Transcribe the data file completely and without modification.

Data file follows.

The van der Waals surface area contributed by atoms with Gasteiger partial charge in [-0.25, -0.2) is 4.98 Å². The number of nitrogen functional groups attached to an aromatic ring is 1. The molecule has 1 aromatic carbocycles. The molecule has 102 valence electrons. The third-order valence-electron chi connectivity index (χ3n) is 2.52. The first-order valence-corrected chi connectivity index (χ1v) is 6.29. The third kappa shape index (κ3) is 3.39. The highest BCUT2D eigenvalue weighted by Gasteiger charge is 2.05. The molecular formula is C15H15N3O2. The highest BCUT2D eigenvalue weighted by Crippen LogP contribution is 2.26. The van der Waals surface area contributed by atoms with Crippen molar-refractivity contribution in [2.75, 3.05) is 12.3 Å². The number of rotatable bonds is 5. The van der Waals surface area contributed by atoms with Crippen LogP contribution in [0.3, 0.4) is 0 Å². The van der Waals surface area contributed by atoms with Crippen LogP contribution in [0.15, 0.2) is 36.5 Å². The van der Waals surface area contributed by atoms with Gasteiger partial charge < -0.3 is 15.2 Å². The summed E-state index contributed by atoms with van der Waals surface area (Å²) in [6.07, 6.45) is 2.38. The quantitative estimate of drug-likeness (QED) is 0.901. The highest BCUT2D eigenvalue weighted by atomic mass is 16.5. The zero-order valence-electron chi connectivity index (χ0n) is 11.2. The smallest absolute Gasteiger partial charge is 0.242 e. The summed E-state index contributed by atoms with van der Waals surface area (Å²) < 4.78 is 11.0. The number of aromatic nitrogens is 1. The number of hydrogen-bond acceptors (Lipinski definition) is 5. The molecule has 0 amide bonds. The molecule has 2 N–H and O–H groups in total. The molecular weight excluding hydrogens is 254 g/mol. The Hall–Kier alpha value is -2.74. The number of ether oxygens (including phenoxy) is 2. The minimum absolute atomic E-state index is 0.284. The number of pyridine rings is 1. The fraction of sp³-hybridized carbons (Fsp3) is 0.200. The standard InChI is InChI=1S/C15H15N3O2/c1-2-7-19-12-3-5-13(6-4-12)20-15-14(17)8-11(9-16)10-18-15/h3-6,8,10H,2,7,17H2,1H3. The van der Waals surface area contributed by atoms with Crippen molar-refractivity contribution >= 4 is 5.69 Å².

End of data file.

The van der Waals surface area contributed by atoms with Gasteiger partial charge in [-0.25, -0.2) is 4.98 Å². The number of nitrogen functional groups attached to an aromatic ring is 1. The molecule has 1 aromatic carbocycles. The molecule has 102 valence electrons. The third-order valence-electron chi connectivity index (χ3n) is 2.52. The first-order valence-corrected chi connectivity index (χ1v) is 6.29. The third kappa shape index (κ3) is 3.39. The highest BCUT2D eigenvalue weighted by Gasteiger charge is 2.05. The molecular formula is C15H15N3O2. The highest BCUT2D eigenvalue weighted by Crippen LogP contribution is 2.26. The van der Waals surface area contributed by atoms with Crippen molar-refractivity contribution in [2.75, 3.05) is 12.3 Å². The number of rotatable bonds is 5. The van der Waals surface area contributed by atoms with Crippen LogP contribution in [0.3, 0.4) is 0 Å². The van der Waals surface area contributed by atoms with Crippen LogP contribution in [0.15, 0.2) is 36.5 Å². The van der Waals surface area contributed by atoms with Gasteiger partial charge < -0.3 is 15.2 Å². The summed E-state index contributed by atoms with van der Waals surface area (Å²) in [6.07, 6.45) is 2.38. The quantitative estimate of drug-likeness (QED) is 0.901. The highest BCUT2D eigenvalue weighted by atomic mass is 16.5. The zero-order valence-electron chi connectivity index (χ0n) is 11.2. The smallest absolute Gasteiger partial charge is 0.242 e. The summed E-state index contributed by atoms with van der Waals surface area (Å²) < 4.78 is 11.0. The number of aromatic nitrogens is 1. The number of hydrogen-bond acceptors (Lipinski definition) is 5. The molecule has 0 amide bonds. The molecule has 2 N–H and O–H groups in total. The molecular weight excluding hydrogens is 254 g/mol. The Hall–Kier alpha value is -2.74. The number of ether oxygens (including phenoxy) is 2. The minimum absolute atomic E-state index is 0.284. The number of pyridine rings is 1. The fraction of sp³-hybridized carbons (Fsp3) is 0.200. The standard InChI is InChI=1S/C15H15N3O2/c1-2-7-19-12-3-5-13(6-4-12)20-15-14(17)8-11(9-16)10-18-15/h3-6,8,10H,2,7,17H2,1H3. The van der Waals surface area contributed by atoms with Crippen molar-refractivity contribution >= 4 is 5.69 Å².